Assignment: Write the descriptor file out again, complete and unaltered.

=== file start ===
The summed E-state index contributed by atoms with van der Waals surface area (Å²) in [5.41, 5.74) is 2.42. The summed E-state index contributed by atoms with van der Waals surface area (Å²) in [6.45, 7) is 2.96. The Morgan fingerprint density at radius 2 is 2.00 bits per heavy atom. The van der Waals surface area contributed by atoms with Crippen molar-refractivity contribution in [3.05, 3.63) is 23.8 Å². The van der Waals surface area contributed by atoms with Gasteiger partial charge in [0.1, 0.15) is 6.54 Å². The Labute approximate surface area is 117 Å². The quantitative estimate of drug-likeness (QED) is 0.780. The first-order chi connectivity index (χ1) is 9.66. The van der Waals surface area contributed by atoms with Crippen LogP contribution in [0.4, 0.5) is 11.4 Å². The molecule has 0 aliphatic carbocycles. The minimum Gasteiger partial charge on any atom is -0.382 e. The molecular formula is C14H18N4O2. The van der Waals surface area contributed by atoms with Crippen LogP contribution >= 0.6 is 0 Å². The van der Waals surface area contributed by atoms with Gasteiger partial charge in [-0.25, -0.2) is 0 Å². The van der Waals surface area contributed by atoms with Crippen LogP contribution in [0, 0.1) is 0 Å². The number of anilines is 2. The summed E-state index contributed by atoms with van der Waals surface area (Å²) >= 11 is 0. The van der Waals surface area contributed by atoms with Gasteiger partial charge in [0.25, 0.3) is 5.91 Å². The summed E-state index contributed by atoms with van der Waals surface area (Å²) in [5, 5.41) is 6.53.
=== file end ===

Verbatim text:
The summed E-state index contributed by atoms with van der Waals surface area (Å²) in [5.41, 5.74) is 2.42. The summed E-state index contributed by atoms with van der Waals surface area (Å²) in [6.45, 7) is 2.96. The Morgan fingerprint density at radius 2 is 2.00 bits per heavy atom. The van der Waals surface area contributed by atoms with Crippen molar-refractivity contribution in [3.05, 3.63) is 23.8 Å². The van der Waals surface area contributed by atoms with Gasteiger partial charge in [0.1, 0.15) is 6.54 Å². The Labute approximate surface area is 117 Å². The quantitative estimate of drug-likeness (QED) is 0.780. The first-order chi connectivity index (χ1) is 9.66. The van der Waals surface area contributed by atoms with Crippen LogP contribution in [0.4, 0.5) is 11.4 Å². The molecule has 0 aliphatic carbocycles. The minimum Gasteiger partial charge on any atom is -0.382 e. The molecular formula is C14H18N4O2. The van der Waals surface area contributed by atoms with Crippen LogP contribution >= 0.6 is 0 Å². The van der Waals surface area contributed by atoms with Gasteiger partial charge in [-0.25, -0.2) is 0 Å². The van der Waals surface area contributed by atoms with Crippen LogP contribution in [0, 0.1) is 0 Å². The number of anilines is 2. The summed E-state index contributed by atoms with van der Waals surface area (Å²) >= 11 is 0. The van der Waals surface area contributed by atoms with Gasteiger partial charge in [0.25, 0.3) is 5.91 Å². The summed E-state index contributed by atoms with van der Waals surface area (Å²) in [5, 5.41) is 6.53.